Koiniu happy with his choice

Tevita Koiniu at his vegatable stall in Nabua. Picture: ATASA MOCEITUBA

TEVITA Koiniu seems like an ordinary kind of guy except for the fact he prefers to be his own boss. He said he gave up two jobs because things weren’t working and he wasn’t going to sit around waiting for another job to come — so he started his market business.
Mr Koiniu of Tailevu said he was steady with his choice to become a market vendor.
Today, he happily sits and sells bananas, rourou, eggplants, mandarins, jams and ota (young fern) in front of the famous Happy Garden restaurant in Nabua.
The 31-year-old who lives with his grandmother and uncle in Nadonumai said the reason he started his business was because life was hard for him then.
“Nowadays if you walk around the streets of Suva, you would see many young people always “choking” or asking for spare coins,” said Mr Koiniu.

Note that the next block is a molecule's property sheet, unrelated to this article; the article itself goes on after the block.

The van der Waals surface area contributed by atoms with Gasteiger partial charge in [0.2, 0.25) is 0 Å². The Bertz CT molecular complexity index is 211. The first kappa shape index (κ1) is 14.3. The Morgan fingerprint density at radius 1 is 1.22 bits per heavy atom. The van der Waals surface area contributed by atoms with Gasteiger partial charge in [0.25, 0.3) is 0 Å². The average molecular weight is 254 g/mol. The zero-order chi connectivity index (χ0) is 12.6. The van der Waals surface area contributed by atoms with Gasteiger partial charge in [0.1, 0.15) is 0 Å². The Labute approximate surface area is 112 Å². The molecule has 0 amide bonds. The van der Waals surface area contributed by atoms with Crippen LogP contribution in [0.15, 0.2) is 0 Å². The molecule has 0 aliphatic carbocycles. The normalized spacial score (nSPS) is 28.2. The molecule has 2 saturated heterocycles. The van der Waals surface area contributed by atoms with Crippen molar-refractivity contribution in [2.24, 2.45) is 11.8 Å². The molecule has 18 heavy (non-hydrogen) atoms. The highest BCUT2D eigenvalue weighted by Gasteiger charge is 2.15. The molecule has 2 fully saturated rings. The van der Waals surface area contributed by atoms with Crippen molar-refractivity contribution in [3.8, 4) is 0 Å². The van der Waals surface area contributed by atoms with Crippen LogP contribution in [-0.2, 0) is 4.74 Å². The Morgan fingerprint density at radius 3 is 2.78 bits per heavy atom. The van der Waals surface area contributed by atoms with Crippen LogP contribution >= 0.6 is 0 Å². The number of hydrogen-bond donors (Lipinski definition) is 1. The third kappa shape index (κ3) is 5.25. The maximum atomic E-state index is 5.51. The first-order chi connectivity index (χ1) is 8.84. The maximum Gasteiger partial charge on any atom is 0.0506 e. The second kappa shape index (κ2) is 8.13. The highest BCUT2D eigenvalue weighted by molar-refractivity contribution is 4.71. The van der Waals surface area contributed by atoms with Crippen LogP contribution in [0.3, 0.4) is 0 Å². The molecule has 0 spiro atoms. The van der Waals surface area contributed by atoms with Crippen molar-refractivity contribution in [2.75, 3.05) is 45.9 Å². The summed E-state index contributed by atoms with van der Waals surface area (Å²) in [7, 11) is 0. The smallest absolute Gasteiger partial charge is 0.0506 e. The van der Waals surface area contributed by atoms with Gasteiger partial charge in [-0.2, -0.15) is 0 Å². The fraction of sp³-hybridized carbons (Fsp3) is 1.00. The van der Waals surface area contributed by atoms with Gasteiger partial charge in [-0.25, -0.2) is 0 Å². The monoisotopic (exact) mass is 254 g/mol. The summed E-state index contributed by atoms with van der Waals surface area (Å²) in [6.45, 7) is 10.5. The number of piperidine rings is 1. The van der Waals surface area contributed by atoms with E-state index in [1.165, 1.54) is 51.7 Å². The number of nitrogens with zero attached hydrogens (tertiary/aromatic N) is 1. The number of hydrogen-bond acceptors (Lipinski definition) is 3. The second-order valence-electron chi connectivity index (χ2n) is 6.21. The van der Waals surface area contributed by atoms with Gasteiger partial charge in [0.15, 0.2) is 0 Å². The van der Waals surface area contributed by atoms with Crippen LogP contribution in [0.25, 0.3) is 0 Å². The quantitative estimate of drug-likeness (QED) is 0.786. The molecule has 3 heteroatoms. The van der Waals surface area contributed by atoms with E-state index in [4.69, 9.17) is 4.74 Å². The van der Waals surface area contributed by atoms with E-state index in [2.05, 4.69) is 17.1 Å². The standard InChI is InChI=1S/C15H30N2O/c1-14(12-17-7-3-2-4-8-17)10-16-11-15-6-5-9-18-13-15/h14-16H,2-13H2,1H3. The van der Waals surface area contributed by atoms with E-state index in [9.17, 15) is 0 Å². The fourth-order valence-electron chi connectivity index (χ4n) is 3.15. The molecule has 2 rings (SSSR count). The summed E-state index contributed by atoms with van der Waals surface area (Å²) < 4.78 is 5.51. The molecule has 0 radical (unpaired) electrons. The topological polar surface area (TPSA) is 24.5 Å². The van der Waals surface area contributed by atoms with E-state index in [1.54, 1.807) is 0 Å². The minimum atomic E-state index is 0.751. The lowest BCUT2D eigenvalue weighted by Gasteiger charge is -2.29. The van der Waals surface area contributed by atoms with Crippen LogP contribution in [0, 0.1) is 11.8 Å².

“That’s not the kind of life I want or ever wanted so that’s why I’m here doing what keeps me going. I leave home for the Suva market at 4am so I could buy and sell my fresh produce every Tuesdays and Saturdays. One of the reasons I enjoy what I do is because I earn some cash every day and that’s not bad compared to the places I once worked at.”
Mr Koiniu said he used about $150 to $180 to purchase his vegetables and rakes in $200 plus on good days.
“Business is so much easier for me now compared to when I first started,” he said.
“Now that I have regular customers, it’s a whole lot easier because I know at the end of the day I will always rake in a few cash. All my produce are brought from the middlemen and my prices range from five dollars below. One of the reliable money earner is the ota I sell. Particularly on Saturdays, a lot of iTaukei families often buy because they like to enjoy a Sunday lunch with fish and coconut milk, kokoda or salad.
For me, I prefer to cook miti ota with fish or any tin fish of my choice not forgetting the dhania (coriander), chilli, lemon and a nice cooked uto (breadfruit),” he said
Koiniu’s advice to young boys and girls is to start somewhere.
“If you’re looking for a job, go out of your way to get it, don’t rely too much on others and learn to be independent. It’s better to be doing something than to roam the streets of Suva doing nothing,” he said.

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